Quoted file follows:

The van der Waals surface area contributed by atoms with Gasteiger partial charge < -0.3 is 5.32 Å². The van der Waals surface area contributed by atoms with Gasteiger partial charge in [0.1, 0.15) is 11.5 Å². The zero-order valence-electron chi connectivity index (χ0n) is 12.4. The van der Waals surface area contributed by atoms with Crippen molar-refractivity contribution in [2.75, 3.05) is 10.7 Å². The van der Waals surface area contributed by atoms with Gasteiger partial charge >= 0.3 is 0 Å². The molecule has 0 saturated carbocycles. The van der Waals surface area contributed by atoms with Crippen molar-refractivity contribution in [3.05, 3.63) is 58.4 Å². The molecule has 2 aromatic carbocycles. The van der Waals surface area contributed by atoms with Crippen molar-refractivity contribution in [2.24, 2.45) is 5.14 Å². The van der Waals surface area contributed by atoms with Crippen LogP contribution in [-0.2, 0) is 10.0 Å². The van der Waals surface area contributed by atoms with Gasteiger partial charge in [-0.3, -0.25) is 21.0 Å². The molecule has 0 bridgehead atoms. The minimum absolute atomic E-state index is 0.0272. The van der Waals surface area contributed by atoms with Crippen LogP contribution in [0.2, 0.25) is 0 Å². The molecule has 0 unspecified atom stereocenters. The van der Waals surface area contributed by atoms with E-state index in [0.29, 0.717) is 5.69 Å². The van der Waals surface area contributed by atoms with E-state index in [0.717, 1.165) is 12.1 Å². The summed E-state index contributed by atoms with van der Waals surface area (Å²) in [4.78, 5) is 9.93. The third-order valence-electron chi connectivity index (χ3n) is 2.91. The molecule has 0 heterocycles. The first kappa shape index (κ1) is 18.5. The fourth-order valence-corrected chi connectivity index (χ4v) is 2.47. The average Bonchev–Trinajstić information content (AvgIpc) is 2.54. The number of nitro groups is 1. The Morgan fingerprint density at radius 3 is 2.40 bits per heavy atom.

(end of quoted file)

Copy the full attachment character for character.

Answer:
The van der Waals surface area contributed by atoms with Gasteiger partial charge < -0.3 is 5.32 Å². The van der Waals surface area contributed by atoms with Gasteiger partial charge in [0.1, 0.15) is 11.5 Å². The zero-order valence-electron chi connectivity index (χ0n) is 12.4. The van der Waals surface area contributed by atoms with Crippen molar-refractivity contribution in [2.75, 3.05) is 10.7 Å². The van der Waals surface area contributed by atoms with Gasteiger partial charge >= 0.3 is 0 Å². The molecule has 0 saturated carbocycles. The van der Waals surface area contributed by atoms with Crippen molar-refractivity contribution in [3.05, 3.63) is 58.4 Å². The molecule has 2 aromatic carbocycles. The van der Waals surface area contributed by atoms with Crippen molar-refractivity contribution in [2.24, 2.45) is 5.14 Å². The van der Waals surface area contributed by atoms with Crippen LogP contribution in [-0.2, 0) is 10.0 Å². The van der Waals surface area contributed by atoms with Gasteiger partial charge in [-0.3, -0.25) is 21.0 Å². The molecule has 0 bridgehead atoms. The minimum absolute atomic E-state index is 0.0272. The van der Waals surface area contributed by atoms with Crippen LogP contribution in [0.2, 0.25) is 0 Å². The molecule has 0 unspecified atom stereocenters. The van der Waals surface area contributed by atoms with E-state index in [0.29, 0.717) is 5.69 Å². The van der Waals surface area contributed by atoms with E-state index in [0.717, 1.165) is 12.1 Å². The summed E-state index contributed by atoms with van der Waals surface area (Å²) in [4.78, 5) is 9.93. The third-order valence-electron chi connectivity index (χ3n) is 2.91. The molecule has 0 heterocycles. The first kappa shape index (κ1) is 18.5. The fourth-order valence-corrected chi connectivity index (χ4v) is 2.47. The average Bonchev–Trinajstić information content (AvgIpc) is 2.54. The number of nitro groups is 1. The Morgan fingerprint density at radius 3 is 2.40 bits per heavy atom.